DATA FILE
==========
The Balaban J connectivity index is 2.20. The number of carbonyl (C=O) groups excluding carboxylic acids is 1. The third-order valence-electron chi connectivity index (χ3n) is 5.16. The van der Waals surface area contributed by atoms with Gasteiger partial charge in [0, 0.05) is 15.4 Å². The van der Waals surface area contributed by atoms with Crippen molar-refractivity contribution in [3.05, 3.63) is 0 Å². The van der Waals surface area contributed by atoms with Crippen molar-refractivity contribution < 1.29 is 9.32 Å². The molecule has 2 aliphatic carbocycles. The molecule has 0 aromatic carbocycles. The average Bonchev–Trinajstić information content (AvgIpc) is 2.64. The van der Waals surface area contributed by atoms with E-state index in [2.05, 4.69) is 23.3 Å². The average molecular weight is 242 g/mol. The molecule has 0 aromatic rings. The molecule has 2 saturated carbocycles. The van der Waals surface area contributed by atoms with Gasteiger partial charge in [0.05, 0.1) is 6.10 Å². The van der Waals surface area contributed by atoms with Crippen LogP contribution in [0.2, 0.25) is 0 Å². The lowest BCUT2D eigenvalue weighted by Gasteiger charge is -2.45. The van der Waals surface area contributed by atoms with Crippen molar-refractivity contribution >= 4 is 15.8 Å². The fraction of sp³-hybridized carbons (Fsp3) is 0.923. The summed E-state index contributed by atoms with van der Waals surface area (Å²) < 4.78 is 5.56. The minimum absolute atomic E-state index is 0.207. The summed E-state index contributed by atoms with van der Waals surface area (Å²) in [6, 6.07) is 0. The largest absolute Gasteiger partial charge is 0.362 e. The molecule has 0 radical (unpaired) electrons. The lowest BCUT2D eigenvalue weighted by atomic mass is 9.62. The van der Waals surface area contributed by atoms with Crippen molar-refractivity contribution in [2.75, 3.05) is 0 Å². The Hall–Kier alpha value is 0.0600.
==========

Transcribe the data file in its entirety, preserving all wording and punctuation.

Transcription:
The Balaban J connectivity index is 2.20. The number of carbonyl (C=O) groups excluding carboxylic acids is 1. The third-order valence-electron chi connectivity index (χ3n) is 5.16. The van der Waals surface area contributed by atoms with Gasteiger partial charge in [0, 0.05) is 15.4 Å². The van der Waals surface area contributed by atoms with Crippen molar-refractivity contribution in [3.05, 3.63) is 0 Å². The van der Waals surface area contributed by atoms with Crippen molar-refractivity contribution < 1.29 is 9.32 Å². The molecule has 2 aliphatic carbocycles. The molecule has 0 aromatic carbocycles. The average Bonchev–Trinajstić information content (AvgIpc) is 2.64. The van der Waals surface area contributed by atoms with E-state index in [2.05, 4.69) is 23.3 Å². The average molecular weight is 242 g/mol. The molecule has 0 aromatic rings. The molecule has 2 saturated carbocycles. The van der Waals surface area contributed by atoms with Gasteiger partial charge in [0.05, 0.1) is 6.10 Å². The van der Waals surface area contributed by atoms with Crippen LogP contribution in [0.2, 0.25) is 0 Å². The lowest BCUT2D eigenvalue weighted by Gasteiger charge is -2.45. The van der Waals surface area contributed by atoms with Crippen molar-refractivity contribution >= 4 is 15.8 Å². The fraction of sp³-hybridized carbons (Fsp3) is 0.923. The summed E-state index contributed by atoms with van der Waals surface area (Å²) < 4.78 is 5.56. The minimum absolute atomic E-state index is 0.207. The summed E-state index contributed by atoms with van der Waals surface area (Å²) in [6, 6.07) is 0. The largest absolute Gasteiger partial charge is 0.362 e. The molecule has 0 radical (unpaired) electrons. The lowest BCUT2D eigenvalue weighted by atomic mass is 9.62. The van der Waals surface area contributed by atoms with Crippen molar-refractivity contribution in [2.75, 3.05) is 0 Å². The Hall–Kier alpha value is 0.0600.